Special Issue "Occupational Health and Obesity"

A special issue of International Journal of Environmental Research and Public Health (ISSN 1660-4601). This special issue belongs to the section "Occupational Safety and Health".

Deadline for manuscript submissions: 31 October 2020.

Special Issue Editor

Prof. Dr. Katie M. Heinrich
Website
Guest Editor
Department of Kinesiology, Kansas State University, Manhattan, KS 66506, USA
Interests: obesity prevention and treatment; high intensity functional training; applied exercise interventions and chronic disease; active transportation

Special Issue Information

Dear Colleagues,

Obesity proposes a significant threat to occupational health. Employed adults spend 25% of their lives at work, and work-related pressures and obligations impact eating habits and activity patterns. Living with obesity can disproportionately impact opportunities to work as well as productivity within occupational settings. The direction of the relationship between obesity and occupational conditions and exposures is unclear, but the co-morbidities associated with obesity have a clear negative workforce impact. As a result, obesity has been linked to higher direct and indirect medical costs.
Despite national and international efforts to prevent and treat obesity, rates continue to increase worldwide. The purpose of this Special Issue is to explore efforts to address obesity among different occupations. Occupations of interest include tactical athletes (e.g., military, law enforcement, and first responders), office workers, and blue collar workers, among others. Topics of interest include improving obesity measurement and diagnosis, innovative prevention programs that address multiple health behaviors, and treatment programs that are operated through the worksite. High quality original research articles, PRISMA-framed reviews of progress in the field, and case reports are welcome. All manuscripts will be reviewed by experts in the field.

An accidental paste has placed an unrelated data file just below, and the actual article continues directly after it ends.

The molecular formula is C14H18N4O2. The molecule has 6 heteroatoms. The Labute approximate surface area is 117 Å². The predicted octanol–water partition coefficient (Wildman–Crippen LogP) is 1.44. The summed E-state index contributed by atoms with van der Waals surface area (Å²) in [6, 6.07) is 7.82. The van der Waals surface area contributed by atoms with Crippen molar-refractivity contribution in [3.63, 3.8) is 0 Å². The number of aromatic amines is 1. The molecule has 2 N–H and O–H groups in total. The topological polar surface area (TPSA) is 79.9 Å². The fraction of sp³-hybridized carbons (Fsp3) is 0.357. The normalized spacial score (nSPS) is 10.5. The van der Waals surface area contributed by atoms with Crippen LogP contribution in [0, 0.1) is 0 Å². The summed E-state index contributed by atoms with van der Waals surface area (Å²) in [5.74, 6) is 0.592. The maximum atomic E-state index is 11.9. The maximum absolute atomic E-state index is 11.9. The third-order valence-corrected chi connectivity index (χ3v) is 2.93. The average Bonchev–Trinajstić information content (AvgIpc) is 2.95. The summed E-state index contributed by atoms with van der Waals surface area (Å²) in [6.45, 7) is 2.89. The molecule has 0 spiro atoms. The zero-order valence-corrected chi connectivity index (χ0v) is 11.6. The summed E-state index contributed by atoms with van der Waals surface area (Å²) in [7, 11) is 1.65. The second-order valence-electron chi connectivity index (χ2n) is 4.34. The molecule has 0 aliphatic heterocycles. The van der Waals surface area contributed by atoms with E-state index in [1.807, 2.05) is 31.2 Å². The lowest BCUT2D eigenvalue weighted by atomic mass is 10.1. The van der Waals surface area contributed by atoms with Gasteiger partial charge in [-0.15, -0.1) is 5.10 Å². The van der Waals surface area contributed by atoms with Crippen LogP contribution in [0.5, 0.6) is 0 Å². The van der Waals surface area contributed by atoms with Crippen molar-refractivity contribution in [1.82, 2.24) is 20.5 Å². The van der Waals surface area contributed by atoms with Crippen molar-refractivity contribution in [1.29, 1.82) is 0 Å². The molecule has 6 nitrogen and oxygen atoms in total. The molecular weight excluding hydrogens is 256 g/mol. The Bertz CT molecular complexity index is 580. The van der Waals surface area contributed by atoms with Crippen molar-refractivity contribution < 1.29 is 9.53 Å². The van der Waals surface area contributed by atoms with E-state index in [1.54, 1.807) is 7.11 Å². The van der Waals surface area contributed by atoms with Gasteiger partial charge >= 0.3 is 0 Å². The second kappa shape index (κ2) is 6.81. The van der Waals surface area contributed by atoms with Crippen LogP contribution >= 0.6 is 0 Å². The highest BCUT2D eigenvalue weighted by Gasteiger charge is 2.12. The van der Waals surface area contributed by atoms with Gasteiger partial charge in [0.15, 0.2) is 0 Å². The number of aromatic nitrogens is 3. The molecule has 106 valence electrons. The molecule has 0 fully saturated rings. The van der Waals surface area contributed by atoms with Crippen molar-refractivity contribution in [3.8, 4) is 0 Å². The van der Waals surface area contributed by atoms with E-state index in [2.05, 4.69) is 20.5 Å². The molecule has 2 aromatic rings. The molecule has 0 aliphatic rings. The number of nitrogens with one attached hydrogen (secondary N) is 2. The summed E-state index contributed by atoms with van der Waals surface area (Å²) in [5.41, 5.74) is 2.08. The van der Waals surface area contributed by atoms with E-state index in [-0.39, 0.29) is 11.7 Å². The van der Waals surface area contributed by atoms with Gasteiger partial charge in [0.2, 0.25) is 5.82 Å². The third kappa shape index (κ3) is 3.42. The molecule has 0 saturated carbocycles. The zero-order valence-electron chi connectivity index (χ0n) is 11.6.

Prof. Dr. Katie M. Heinrich
Guest Editor

Manuscript Submission Information

Manuscripts should be submitted online at www.mdpi.com by registering and logging in to this website. Once you are registered, click here to go to the submission form. Manuscripts can be submitted until the deadline. All papers will be peer-reviewed. Accepted papers will be published continuously in the journal (as soon as accepted) and will be listed together on the special issue website. Research articles, review articles as well as short communications are invited. For planned papers, a title and short abstract (about 100 words) can be sent to the Editorial Office for announcement on this website.

Submitted manuscripts should not have been published previously, nor be under consideration for publication elsewhere (except conference proceedings papers). All manuscripts are thoroughly refereed through a single-blind peer-review process. A guide for authors and other relevant information for submission of manuscripts is available on the Instructions for Authors page. International Journal of Environmental Research and Public Health is an international peer-reviewed open access semimonthly journal published by MDPI.

Please visit the Instructions for Authors page before submitting a manuscript. The Article Processing Charge (APC) for publication in this open access journal is 2300 CHF (Swiss Francs). Submitted papers should be well formatted and use good English. Authors may use MDPI's English editing service prior to publication or during author revisions.

Keywords

  • Adiposity
  • Body mass index
  • Emergency responders
  • Exercise
  • Firefighters
  • Health promotion
  • Law enforcement
  • Military personnel
  • Nutrition
  • Obesity
  • Occupational diseases
  • Occupational health
  • Physical activity
  • Quality of life
  • Sedentary behavior
  • Shift work schedule
  • Work
  • Workplace

Published Papers (2 papers)

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Research